So, in this video he explains two things. He explains what’s challenging, or difficult, about his job. And he explains what’s exciting about his job. Let’s check the most important quotation first. He says:

Being a boss is a challenge because of the responsibility to the shareholders for driving value…responsibility to the workers to provide an environment that’s right for them…and responsibility to the consumer to provide a product that they will really enjoy. A lot of times, the shareholder, the employee, and the consumer; what they want is in conflict. How do you manage the conflict?

His point is that he has three groups that he should make happy. The first are the shareholders–they want value, or profits. Employees want a good working environment. And consumers, of course, want a good product.

He then gives the example of this conflict. If there’s a product that has some problem and you should take it back from the stores, then that’s bad for the shareholders right? For some employees it’ll be bad because that will mean more work and lower bonuses. But for consumers? For consumers it’s great. They won’t have bad products.

So how about you? What would you do in this situation? Do you care more about the shareholders, employees, or consumers? Leave your thoughts in the comments.

The exciting part of the job for him is that the challenge never ends. This means that he likes the conflict. He likes balancing the three groups. For example, he says that you can’t hide behind the economy. This just means that even if the economy is bad, he still has to keep trying. Even with a bad economy, the exciting challenge continues.

As always, if you have any questions or want more practice, comment on the blog, Facebook, or Twitter.

CHECK YOUR ANSWERS!

Answers To Today’s Questions

C, A, B

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You Can Do It All Yourself But You Dont Have To

Saturday Listening Lesson

Watch

On YouTube

YouTubeLink

Today’s

Vocabulary

(1) Tush, Tushie, Duff: Butt

Stop sitting on your tush. Get up and do something.

(2) Prevalent: Common, everywhere

Smoking was prevalent in the ‘50s, but these days, not so many people smoke.

(3) To huff and puff: To breath heavily

I was huffing and puffing while I went for a run.

Today’s

Questions

1. What does it mean “to not question something?”

a. To not bother it

b. To not think about whether it’s bad

c. To not worry about it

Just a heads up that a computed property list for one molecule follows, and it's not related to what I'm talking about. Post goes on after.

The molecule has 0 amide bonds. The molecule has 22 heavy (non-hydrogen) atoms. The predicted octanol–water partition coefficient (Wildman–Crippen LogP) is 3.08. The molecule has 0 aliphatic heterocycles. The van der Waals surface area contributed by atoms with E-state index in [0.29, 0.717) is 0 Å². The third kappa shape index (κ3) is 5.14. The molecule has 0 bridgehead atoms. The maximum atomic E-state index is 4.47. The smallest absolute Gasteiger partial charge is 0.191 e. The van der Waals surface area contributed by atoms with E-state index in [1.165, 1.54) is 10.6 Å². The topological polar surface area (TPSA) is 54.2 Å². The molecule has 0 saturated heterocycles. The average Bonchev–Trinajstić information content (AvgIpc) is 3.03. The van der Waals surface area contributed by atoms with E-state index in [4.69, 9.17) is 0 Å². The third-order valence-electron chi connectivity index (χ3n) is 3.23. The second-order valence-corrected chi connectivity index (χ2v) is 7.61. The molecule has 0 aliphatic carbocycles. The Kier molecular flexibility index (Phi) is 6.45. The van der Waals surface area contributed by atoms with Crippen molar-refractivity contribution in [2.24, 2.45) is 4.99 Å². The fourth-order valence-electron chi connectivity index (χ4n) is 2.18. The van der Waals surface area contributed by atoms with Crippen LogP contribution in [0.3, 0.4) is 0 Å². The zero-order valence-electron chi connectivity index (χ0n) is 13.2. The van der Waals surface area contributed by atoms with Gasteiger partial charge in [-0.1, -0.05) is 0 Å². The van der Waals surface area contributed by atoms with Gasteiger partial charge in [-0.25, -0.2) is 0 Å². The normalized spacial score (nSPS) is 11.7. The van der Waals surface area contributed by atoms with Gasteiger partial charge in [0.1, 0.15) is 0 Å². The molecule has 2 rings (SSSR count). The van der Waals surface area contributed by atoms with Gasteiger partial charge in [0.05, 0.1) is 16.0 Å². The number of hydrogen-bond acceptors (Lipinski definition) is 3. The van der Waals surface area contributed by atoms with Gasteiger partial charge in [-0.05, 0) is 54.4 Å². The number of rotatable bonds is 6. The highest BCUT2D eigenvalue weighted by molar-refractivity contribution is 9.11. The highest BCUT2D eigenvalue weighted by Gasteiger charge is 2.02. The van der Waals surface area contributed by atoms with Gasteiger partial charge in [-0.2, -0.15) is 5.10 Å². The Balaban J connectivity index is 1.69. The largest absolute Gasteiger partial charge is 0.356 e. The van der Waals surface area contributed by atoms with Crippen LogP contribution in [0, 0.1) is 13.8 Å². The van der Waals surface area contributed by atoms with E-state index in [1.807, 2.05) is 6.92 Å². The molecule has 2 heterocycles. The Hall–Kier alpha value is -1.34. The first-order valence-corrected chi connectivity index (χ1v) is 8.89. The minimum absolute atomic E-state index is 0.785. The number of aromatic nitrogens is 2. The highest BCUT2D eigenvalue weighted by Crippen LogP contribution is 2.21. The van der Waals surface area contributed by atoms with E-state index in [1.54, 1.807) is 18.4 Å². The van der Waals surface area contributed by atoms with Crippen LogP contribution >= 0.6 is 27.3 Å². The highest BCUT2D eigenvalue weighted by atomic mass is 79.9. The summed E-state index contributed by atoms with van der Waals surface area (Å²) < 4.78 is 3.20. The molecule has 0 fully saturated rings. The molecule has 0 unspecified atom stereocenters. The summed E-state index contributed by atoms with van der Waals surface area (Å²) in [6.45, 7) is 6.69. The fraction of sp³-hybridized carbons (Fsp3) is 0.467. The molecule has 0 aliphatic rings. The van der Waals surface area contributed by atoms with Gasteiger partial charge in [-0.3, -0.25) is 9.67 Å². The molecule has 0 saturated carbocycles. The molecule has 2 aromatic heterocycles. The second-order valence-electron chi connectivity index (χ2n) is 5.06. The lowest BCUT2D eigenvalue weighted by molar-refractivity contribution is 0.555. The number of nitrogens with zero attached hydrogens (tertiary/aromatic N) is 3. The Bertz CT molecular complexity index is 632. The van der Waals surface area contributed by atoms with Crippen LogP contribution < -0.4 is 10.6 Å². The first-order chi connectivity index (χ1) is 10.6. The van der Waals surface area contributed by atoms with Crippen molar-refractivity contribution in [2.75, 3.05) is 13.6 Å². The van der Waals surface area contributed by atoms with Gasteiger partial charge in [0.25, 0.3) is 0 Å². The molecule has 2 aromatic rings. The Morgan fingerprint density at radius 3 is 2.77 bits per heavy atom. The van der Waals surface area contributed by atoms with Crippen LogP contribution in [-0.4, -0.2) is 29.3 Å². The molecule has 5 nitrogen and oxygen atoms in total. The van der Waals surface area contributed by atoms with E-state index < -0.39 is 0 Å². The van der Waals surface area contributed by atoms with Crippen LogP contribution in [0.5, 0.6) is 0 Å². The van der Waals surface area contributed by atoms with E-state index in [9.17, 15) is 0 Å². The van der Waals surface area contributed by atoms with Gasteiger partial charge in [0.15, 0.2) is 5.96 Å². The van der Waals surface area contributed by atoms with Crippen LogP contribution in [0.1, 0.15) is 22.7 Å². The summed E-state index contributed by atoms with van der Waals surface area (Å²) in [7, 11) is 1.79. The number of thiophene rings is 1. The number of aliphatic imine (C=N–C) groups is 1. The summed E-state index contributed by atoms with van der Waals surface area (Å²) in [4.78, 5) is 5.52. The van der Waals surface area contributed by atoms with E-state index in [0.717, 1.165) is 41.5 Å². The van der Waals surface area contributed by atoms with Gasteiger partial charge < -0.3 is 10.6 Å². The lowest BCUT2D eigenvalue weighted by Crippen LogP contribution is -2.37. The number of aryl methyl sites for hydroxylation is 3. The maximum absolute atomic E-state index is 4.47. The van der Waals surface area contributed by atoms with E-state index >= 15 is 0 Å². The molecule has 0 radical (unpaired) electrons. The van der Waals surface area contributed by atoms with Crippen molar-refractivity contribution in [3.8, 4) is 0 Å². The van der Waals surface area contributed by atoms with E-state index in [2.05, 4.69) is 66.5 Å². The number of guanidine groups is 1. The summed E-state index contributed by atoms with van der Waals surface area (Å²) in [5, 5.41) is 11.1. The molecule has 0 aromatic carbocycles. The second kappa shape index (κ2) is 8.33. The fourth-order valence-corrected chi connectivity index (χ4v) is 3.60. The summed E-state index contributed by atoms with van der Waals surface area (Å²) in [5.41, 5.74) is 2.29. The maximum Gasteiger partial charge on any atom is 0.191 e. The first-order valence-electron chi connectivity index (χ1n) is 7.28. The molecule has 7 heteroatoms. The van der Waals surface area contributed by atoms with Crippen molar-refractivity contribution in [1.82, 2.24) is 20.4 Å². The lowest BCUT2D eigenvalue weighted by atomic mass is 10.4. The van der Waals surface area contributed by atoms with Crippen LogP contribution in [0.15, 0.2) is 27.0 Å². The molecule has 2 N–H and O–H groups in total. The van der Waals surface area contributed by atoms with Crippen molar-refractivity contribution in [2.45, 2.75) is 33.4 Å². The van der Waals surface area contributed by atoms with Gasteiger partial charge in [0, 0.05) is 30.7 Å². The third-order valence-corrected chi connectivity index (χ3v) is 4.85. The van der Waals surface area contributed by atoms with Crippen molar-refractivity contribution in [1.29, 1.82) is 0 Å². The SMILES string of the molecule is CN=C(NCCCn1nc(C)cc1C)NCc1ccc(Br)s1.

2. A social interaction got her walking. What’s a social interaction?

a. Something with another person

b. Something with exercise

c. Something unhealthy

3. What was her solution for the problem of choosing health or work obligations?

a. She thought outside the box.

b. She started walking while she worked.

c. She became more creative.

7________________________

Saturday Listening Lesson

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By Jeremy Schaar

Nilofer Merchant says “Sitting has become the smoking of our generation.” Scary, but she has a great idea. She says: Got a meeting? Take a walk. Today, I’m going to help you understand her video.

Before I can help you , you’ll need to actually watch the video (see above).

Also, here’s a link that shows you the best way to watch videos.

Today’s video has three parts.

Part 1 is Sitting Is Bad For You. This is from the start to 1:22.

Part 2 is How Her Idea Began. It’s from 1:22 until 2:02.

Part 3 is What She’s Learned. That’s from 2:02 until the end.

So, in Part 1 she explains that people sit too much–usually 9.3 hours a day–and that sitting too much causes health problems like cancer and diabetes. She says that sitting is so prevalent that we don’t even question it. To not even question something is a phrase we use sometimes. We use it to refer to bad stuff that most people don’t think is bad.

Unfortunately, scary statistics don’t cause us to change. In Part 2, she explains a social interaction finally changed her. Basically, a friend asked her to walk during a meeting. She made the idea her own and now she walks 20-30 miles (that’s 30-50 kilometers) every week.

In Part 3, she explains what she learned.

1. Going out of the box leads to out-of-the box thinking. (This just means walking made her more creative.)

2. She found a solution for how to exercise while meeting her obligations. So it’s also possible to find other tough solutions.

In the end, this is a simple, but very attractive idea. Sitting too much is bad for us, so why not get off your tush and start walking?

As always, if you have any questions or want more practice, comment on the blog, Facebook, or Twitter.

CHECK YOUR ANSWERS!

Answers To Today’s Questions

B, A, B

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You Can Do It All Yourself But You Dont Have To

Saturday Listening Lesson

Watch

On YouTube

YouTubeLink

Today’s

Vocabulary

(1) Subtitles: The words so you can read what people are saying in a video

Foreign movies have subtitles so you can understand.

(2) Transcript: A written version of a video.

I didn’t see the show, but I read the transcript. It was really interesting.

(3) Steps: An ordered list of things to do.